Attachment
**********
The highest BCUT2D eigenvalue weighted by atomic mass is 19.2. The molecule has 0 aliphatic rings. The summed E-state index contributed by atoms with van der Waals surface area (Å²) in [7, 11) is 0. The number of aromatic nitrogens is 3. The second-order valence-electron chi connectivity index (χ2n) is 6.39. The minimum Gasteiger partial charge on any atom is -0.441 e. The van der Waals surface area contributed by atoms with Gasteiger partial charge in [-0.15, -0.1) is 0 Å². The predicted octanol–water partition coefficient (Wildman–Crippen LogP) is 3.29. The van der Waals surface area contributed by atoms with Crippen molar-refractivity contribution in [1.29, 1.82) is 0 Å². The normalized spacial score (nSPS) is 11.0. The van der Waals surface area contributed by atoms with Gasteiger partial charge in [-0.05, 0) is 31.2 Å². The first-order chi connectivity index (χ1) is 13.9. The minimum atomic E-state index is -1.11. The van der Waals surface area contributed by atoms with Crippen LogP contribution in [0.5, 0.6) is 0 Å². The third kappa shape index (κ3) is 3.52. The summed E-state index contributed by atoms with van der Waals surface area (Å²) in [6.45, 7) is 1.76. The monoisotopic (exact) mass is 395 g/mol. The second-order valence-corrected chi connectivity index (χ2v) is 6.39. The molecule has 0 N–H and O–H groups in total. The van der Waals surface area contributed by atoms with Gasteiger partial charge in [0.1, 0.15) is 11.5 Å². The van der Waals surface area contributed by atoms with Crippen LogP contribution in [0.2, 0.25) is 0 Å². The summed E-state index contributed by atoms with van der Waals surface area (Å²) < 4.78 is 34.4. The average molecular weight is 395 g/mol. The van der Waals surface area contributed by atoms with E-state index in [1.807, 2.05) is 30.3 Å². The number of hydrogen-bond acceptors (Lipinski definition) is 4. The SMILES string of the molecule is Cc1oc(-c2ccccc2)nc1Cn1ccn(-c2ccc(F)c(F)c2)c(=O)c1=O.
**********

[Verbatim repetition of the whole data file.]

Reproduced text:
The highest BCUT2D eigenvalue weighted by atomic mass is 19.2. The molecule has 0 aliphatic rings. The summed E-state index contributed by atoms with van der Waals surface area (Å²) in [7, 11) is 0. The number of aromatic nitrogens is 3. The second-order valence-electron chi connectivity index (χ2n) is 6.39. The minimum Gasteiger partial charge on any atom is -0.441 e. The van der Waals surface area contributed by atoms with Gasteiger partial charge in [-0.15, -0.1) is 0 Å². The predicted octanol–water partition coefficient (Wildman–Crippen LogP) is 3.29. The van der Waals surface area contributed by atoms with Crippen molar-refractivity contribution in [1.29, 1.82) is 0 Å². The normalized spacial score (nSPS) is 11.0. The van der Waals surface area contributed by atoms with Gasteiger partial charge in [-0.05, 0) is 31.2 Å². The first-order chi connectivity index (χ1) is 13.9. The minimum atomic E-state index is -1.11. The van der Waals surface area contributed by atoms with Crippen LogP contribution in [0.5, 0.6) is 0 Å². The third kappa shape index (κ3) is 3.52. The summed E-state index contributed by atoms with van der Waals surface area (Å²) in [6.45, 7) is 1.76. The monoisotopic (exact) mass is 395 g/mol. The second-order valence-corrected chi connectivity index (χ2v) is 6.39. The molecule has 0 N–H and O–H groups in total. The van der Waals surface area contributed by atoms with Gasteiger partial charge in [0.1, 0.15) is 11.5 Å². The van der Waals surface area contributed by atoms with Crippen LogP contribution in [0.2, 0.25) is 0 Å². The summed E-state index contributed by atoms with van der Waals surface area (Å²) < 4.78 is 34.4. The average molecular weight is 395 g/mol. The van der Waals surface area contributed by atoms with E-state index in [1.807, 2.05) is 30.3 Å². The number of hydrogen-bond acceptors (Lipinski definition) is 4. The SMILES string of the molecule is Cc1oc(-c2ccccc2)nc1Cn1ccn(-c2ccc(F)c(F)c2)c(=O)c1=O.